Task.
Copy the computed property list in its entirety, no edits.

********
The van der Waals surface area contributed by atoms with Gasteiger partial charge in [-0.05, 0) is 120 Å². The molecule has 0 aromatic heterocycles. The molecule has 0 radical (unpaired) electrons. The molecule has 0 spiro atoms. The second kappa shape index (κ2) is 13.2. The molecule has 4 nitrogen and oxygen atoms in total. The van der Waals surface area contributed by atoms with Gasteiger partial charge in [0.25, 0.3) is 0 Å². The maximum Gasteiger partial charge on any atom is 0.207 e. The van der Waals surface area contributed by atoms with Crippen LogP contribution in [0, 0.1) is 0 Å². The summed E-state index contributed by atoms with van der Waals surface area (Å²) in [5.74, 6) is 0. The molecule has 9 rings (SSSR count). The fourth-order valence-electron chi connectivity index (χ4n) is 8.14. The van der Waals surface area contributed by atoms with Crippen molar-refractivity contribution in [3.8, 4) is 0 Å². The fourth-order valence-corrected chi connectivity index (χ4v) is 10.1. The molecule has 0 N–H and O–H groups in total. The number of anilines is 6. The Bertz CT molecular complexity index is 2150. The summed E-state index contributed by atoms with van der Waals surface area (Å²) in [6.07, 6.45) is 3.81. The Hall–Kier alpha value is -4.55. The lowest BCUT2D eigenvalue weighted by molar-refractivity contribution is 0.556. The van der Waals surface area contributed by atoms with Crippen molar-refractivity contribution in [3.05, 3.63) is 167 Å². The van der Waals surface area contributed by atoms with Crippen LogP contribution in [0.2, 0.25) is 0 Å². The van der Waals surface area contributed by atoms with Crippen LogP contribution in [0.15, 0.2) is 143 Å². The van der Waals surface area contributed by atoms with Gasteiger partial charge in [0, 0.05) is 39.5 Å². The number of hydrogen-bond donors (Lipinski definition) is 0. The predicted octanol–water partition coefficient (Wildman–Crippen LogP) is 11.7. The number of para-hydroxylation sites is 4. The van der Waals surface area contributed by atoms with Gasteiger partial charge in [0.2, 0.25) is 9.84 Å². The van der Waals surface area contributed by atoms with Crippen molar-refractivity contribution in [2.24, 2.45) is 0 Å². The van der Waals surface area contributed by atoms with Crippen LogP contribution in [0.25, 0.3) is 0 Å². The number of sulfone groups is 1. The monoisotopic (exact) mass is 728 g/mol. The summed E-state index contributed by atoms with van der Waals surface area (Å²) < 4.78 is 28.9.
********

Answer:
The van der Waals surface area contributed by atoms with Gasteiger partial charge in [-0.05, 0) is 120 Å². The molecule has 0 aromatic heterocycles. The molecule has 0 radical (unpaired) electrons. The molecule has 0 spiro atoms. The second kappa shape index (κ2) is 13.2. The molecule has 4 nitrogen and oxygen atoms in total. The van der Waals surface area contributed by atoms with Gasteiger partial charge in [0.25, 0.3) is 0 Å². The maximum Gasteiger partial charge on any atom is 0.207 e. The van der Waals surface area contributed by atoms with Crippen LogP contribution in [0, 0.1) is 0 Å². The summed E-state index contributed by atoms with van der Waals surface area (Å²) in [5.74, 6) is 0. The molecule has 9 rings (SSSR count). The fourth-order valence-electron chi connectivity index (χ4n) is 8.14. The van der Waals surface area contributed by atoms with Crippen molar-refractivity contribution in [3.8, 4) is 0 Å². The fourth-order valence-corrected chi connectivity index (χ4v) is 10.1. The molecule has 0 N–H and O–H groups in total. The number of anilines is 6. The Bertz CT molecular complexity index is 2150. The summed E-state index contributed by atoms with van der Waals surface area (Å²) in [6.07, 6.45) is 3.81. The Hall–Kier alpha value is -4.55. The lowest BCUT2D eigenvalue weighted by molar-refractivity contribution is 0.556. The van der Waals surface area contributed by atoms with Crippen molar-refractivity contribution in [3.05, 3.63) is 167 Å². The van der Waals surface area contributed by atoms with Crippen LogP contribution in [0.2, 0.25) is 0 Å². The van der Waals surface area contributed by atoms with Crippen LogP contribution in [0.15, 0.2) is 143 Å². The van der Waals surface area contributed by atoms with Gasteiger partial charge in [0, 0.05) is 39.5 Å². The number of hydrogen-bond donors (Lipinski definition) is 0. The predicted octanol–water partition coefficient (Wildman–Crippen LogP) is 11.7. The number of para-hydroxylation sites is 4. The van der Waals surface area contributed by atoms with Gasteiger partial charge in [0.2, 0.25) is 9.84 Å². The van der Waals surface area contributed by atoms with Crippen molar-refractivity contribution in [2.24, 2.45) is 0 Å². The van der Waals surface area contributed by atoms with Crippen LogP contribution in [0.25, 0.3) is 0 Å². The number of sulfone groups is 1. The monoisotopic (exact) mass is 728 g/mol. The summed E-state index contributed by atoms with van der Waals surface area (Å²) < 4.78 is 28.9.